Poem of the Day


Secret Garden


The door looks like

part of the décor

and you need to be

in the deepest part of your mind

to recognise the place.

It smells of moss

and thousands of years

of water dripping.

It never rains here.

The pools reflect nothing

and nobody.

The only way in

is from the inside.


Jennie Fraine
  • Submitted in response to Poetry Prompt #11

Poem of the Day

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Pelting: washing

the windows

rinsing roofs

rolling mud and stone


pushing earth

into sea

pulling grass

tree bush creeper


out of dirt

pushing trees over




balancing in the air

stamping its feet

escaping from thunder

rushing headlong

dripping down

lightning’s white path


Jennie Fraine

Poem of the Day


How Trees Grow


First, they listen to the wind’s ideas

and take notes.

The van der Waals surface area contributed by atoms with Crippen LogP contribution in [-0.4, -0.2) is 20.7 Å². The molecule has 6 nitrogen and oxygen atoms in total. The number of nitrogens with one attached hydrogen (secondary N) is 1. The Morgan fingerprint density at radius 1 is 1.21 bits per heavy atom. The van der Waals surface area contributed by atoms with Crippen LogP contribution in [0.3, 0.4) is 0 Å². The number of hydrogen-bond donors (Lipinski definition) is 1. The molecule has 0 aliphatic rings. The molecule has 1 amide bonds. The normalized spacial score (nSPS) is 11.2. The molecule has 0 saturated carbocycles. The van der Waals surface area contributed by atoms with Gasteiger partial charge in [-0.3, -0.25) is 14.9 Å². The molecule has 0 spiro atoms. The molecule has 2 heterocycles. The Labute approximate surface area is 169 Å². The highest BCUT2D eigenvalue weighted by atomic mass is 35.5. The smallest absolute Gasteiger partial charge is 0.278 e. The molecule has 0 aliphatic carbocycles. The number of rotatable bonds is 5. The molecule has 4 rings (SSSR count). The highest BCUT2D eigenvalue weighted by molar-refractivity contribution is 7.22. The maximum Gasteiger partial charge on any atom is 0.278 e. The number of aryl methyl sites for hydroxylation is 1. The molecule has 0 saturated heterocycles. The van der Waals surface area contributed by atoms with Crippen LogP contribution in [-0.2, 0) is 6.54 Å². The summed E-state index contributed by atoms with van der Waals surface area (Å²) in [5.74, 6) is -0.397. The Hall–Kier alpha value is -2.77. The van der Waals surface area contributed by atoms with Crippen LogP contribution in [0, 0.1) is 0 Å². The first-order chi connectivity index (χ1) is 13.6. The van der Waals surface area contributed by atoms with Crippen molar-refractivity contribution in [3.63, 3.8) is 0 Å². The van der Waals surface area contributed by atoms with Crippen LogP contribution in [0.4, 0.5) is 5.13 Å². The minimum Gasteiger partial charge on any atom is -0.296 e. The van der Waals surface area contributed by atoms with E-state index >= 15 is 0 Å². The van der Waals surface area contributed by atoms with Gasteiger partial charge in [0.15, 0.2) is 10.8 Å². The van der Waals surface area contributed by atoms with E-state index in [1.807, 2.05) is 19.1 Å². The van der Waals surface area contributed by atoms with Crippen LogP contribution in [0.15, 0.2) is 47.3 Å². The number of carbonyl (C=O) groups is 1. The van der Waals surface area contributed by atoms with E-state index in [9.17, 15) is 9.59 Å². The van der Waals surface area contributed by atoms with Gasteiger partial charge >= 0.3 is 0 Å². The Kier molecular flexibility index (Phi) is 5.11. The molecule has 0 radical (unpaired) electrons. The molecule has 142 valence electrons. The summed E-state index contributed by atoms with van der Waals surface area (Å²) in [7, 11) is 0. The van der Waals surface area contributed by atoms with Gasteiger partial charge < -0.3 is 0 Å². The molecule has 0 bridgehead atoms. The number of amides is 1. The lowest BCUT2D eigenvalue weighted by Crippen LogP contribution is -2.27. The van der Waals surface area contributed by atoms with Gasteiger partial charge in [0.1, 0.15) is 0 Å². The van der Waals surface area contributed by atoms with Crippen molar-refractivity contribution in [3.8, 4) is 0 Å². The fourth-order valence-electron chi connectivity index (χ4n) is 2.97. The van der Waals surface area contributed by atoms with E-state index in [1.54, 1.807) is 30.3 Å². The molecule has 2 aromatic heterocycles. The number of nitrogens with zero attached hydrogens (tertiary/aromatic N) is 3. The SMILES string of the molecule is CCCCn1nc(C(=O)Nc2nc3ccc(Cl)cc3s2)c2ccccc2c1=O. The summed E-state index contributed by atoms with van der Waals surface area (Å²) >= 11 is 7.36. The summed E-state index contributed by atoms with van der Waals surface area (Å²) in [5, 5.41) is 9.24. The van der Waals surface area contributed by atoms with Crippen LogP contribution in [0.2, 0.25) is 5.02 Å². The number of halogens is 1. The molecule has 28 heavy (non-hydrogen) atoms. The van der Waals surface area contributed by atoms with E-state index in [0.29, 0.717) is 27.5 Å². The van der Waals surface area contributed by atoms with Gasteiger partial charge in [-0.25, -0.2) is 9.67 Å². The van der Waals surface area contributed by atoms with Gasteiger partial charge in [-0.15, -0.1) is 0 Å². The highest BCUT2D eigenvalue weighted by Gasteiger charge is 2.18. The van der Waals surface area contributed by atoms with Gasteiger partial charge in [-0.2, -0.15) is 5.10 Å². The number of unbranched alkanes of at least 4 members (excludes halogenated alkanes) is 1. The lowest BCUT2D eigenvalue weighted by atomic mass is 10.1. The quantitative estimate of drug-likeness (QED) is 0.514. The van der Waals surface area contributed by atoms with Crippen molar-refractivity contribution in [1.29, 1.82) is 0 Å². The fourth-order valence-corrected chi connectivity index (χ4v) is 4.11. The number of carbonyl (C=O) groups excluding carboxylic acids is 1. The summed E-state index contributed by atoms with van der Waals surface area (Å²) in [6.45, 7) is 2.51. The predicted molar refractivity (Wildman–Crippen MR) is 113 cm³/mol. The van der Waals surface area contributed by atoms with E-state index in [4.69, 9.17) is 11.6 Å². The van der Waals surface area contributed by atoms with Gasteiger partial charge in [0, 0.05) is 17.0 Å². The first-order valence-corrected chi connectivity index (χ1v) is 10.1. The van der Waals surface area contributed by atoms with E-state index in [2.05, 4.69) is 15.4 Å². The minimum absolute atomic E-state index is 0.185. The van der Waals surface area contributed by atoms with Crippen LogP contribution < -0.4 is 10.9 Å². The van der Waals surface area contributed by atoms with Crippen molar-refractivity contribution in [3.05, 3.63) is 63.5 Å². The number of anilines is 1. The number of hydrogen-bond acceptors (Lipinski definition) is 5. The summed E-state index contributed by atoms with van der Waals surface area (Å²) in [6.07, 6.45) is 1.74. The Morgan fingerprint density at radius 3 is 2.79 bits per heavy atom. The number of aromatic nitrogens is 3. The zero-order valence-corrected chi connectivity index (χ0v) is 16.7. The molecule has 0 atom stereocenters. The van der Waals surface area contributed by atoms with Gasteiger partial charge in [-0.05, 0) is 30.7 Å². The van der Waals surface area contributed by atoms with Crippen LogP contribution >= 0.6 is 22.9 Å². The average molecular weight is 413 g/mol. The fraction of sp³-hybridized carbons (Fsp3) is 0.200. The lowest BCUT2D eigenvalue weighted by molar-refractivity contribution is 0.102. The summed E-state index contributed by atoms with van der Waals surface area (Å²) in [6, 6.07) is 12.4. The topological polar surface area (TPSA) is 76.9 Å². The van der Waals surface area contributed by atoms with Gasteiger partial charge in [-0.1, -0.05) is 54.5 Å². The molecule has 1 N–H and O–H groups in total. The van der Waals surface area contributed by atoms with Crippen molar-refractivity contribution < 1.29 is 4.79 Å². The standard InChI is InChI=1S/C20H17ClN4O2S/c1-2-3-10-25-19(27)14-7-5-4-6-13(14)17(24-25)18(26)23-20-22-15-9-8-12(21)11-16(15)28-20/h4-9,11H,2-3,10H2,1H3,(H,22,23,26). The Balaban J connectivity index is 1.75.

They suck nutriment from the soil

but never forget their manners.

They bathe regularly in rain

and soak their feet in special solutions.

Measuring distances from star to star

they dream of universal travels.

Also, they touch each other kindly

and play host to thousands of guests.


Jennie Fraine

Jenny said: This poem was published in 1993 in a booklet I prepared and printed myself, to share with children as I spoke to them in schools about the mystery and magic, the pure possibility, of poetry. The poems had originally been written for other children, in response to their requests for a poem on a topic they liked. I had created a business called Poetic Licence and apart from lots of work in schools (via three agents) I also worked at festivals as a roving performer (writing on the spot about anything suggested by those I accosted) at literacy camps, on tour along the Murray River, in country towns and suburbs in Victoria, at writers festivals for children, at Georges and David Jones for special occasions, and at private celebrations, and at schools and the fringe festival in the Kimberleys.